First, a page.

In this week’s activities, I have come across some wonderful sites that bring some insight into this week’s readings. The focus in this case will be close to home for me as I work in a community that is primarily Aboriginal in northeastern Ontario.
As new educators come into the community, and as new technology options become available, it is important that these be shared with students. Anecdotally, it has always been a concern of parents and students in the area that as a result of colonialization and residential schooling, much of the local culture and language has been lost. There exists a need to work to re-acquire this connection with language which in turn will help with re-acquiring culture.
Below are some sites/resources that I feel work with this along with this week’s readings:
Aboriginal Perspectives: Teacher’s Toolkit
This is a resource that was developed in 2009 by the Ministry of Education in Ontario. The focus of this toolkit is to support teachers in Ontario by providing opportunities for teachers to bring more Aboriginal teachings into their classrooms. Supports are in place to utilize technology options for creating a stronger sense of identity and positive self-image for FNMI students in the system as well as sharing some of the cultural teachings and histories with those who do not have an FNMI background.
Path of the Elders
This resource was developed for educators and students who fall into the Treaty 9 territories in Ontario. Taking on the role of a character living in the lands of the Mushkegowuk and Anishinaabe Peoples, those taking part will encounter elders who will share oral histories of the area and peoples. Along the way, there will be opportunities to learn words and meanings from the Mushkegowuk Cree dialects. This game is appropriate for any level and is beneficial to learn some of the teachings that may otherwise be lost.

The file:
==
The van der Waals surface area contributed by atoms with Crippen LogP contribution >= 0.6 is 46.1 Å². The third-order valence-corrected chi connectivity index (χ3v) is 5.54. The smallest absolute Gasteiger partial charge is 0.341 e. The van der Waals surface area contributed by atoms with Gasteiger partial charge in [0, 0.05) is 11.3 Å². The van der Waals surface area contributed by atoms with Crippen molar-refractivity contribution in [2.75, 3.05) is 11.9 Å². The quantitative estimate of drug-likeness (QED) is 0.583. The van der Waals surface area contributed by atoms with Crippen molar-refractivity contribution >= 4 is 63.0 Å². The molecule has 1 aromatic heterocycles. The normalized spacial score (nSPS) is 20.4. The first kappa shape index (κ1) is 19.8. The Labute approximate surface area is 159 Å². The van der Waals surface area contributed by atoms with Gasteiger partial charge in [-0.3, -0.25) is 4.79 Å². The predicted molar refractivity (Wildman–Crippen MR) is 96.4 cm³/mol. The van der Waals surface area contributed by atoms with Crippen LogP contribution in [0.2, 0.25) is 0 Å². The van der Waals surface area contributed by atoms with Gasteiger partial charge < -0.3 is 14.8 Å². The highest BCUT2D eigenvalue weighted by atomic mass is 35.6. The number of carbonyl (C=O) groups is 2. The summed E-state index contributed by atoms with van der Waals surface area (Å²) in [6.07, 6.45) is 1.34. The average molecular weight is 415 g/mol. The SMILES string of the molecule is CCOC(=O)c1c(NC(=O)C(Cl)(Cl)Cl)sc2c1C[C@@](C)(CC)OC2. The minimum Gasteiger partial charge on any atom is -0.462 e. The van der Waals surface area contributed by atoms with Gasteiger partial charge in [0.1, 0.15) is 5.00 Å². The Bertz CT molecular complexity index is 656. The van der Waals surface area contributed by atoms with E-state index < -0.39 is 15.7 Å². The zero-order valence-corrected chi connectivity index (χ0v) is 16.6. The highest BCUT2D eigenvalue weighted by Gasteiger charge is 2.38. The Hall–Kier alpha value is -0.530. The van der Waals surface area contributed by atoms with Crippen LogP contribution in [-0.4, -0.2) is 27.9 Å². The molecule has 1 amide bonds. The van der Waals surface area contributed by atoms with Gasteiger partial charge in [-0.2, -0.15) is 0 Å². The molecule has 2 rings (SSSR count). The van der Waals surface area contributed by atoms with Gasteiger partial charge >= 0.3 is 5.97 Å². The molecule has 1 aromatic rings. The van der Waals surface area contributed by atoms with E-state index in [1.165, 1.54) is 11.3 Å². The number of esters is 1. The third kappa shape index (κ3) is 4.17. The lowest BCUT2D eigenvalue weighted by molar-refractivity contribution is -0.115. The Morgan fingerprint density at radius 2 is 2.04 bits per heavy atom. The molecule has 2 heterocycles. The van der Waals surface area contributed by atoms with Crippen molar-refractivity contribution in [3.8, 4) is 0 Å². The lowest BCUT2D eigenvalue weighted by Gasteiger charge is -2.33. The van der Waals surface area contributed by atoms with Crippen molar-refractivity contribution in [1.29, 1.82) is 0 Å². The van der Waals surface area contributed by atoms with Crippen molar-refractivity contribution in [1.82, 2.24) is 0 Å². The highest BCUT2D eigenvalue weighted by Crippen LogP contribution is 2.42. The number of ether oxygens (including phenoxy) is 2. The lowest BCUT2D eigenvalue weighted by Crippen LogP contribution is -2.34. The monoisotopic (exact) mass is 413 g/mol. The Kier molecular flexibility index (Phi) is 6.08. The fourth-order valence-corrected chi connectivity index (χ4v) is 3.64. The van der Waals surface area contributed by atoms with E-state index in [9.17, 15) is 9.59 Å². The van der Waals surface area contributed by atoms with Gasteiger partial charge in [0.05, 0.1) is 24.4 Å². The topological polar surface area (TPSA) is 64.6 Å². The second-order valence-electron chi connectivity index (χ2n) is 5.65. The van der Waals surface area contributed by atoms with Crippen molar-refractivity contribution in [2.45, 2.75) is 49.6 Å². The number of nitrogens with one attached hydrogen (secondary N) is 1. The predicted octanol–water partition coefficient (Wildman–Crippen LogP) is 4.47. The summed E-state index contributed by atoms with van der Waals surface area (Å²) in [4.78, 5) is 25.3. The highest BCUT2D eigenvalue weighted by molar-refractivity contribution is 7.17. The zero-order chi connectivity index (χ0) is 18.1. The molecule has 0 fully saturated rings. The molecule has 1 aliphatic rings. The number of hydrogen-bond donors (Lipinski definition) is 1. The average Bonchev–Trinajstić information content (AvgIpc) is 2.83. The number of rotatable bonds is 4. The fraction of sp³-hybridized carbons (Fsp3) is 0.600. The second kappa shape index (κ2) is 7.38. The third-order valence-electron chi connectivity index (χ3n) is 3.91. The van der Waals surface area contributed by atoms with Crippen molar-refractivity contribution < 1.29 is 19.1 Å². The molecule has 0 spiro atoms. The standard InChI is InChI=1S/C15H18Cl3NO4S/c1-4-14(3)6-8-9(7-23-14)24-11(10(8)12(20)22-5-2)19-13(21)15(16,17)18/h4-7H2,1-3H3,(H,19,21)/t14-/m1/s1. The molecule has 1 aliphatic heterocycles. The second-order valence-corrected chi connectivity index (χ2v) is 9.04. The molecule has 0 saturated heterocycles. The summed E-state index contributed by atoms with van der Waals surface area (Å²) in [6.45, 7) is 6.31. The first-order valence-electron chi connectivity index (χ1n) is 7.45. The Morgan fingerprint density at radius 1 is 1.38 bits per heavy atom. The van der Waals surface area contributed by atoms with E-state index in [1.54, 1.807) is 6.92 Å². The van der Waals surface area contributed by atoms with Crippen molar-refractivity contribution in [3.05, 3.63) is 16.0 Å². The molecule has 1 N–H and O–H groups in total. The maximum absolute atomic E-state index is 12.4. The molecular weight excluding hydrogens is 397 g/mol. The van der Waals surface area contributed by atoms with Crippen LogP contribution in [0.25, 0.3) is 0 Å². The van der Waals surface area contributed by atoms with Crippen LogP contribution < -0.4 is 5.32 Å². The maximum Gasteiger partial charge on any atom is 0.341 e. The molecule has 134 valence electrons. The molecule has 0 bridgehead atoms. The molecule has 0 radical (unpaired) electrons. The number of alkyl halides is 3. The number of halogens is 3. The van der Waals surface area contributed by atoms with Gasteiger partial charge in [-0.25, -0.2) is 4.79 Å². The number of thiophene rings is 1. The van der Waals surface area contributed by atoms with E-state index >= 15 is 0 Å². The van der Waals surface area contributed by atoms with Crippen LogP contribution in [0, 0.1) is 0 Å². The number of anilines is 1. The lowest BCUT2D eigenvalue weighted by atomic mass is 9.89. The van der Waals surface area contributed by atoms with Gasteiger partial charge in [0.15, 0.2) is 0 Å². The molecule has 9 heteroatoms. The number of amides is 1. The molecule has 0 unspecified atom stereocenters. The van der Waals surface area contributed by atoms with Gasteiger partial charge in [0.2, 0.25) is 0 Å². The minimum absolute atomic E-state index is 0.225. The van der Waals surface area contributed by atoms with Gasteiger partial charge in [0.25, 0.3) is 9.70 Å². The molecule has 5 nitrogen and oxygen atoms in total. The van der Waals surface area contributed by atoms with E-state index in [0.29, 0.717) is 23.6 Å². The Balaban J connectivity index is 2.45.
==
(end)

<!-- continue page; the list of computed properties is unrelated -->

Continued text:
Moose Cree Talking Dictionary
This is a dictionary that was created by current and former members of the Moosonee and Moose Factory area. It has been in use recently by the Cree-language teachers in the area schools as a means of teaching students the proper pronunciations for the Moose-Cree dialect. This is the first time the Moose Cree language has been made available online in a manner that allows for full practice and creation of sentences. As well, not only is the language online, so are the syllabics to help write it out (despite the Moose Cree language being traditionally oral). Have a look and see.
Kanien’keha:ka – Living the Language
I apologize that this film has to be purchased, but I swear it is worth it! It was created by a filmmaker from Moose Factory into how the Mohawk community of Akwesasne is using technology and immersion as a means of preserving language. Unlike most schools that focus on grammar and practice, this school instead focuses on the true immersion into traditions and identity preservation. If you have a chance to watch it, I recommend it as it is setting a blueprint for the renewal of the Cree language in the Moosonee and Moose Factory areas.
This site is one that I have found that shows the effects of colonialism and re-discovery of aboriginal cultures is not isolated to solely Canada. In viewing this resource, which was started by an Australian teacher, it is evident that it has a wealth of resources available to Australian teachers (and those who wish to learn more about Australian Aboriginal peoples). Through the sharing of files, posts, and media, it brings a wealth of pieces that can come together to create a fuller picture of the re-discovery and preservation of Australian Aboriginal cultures.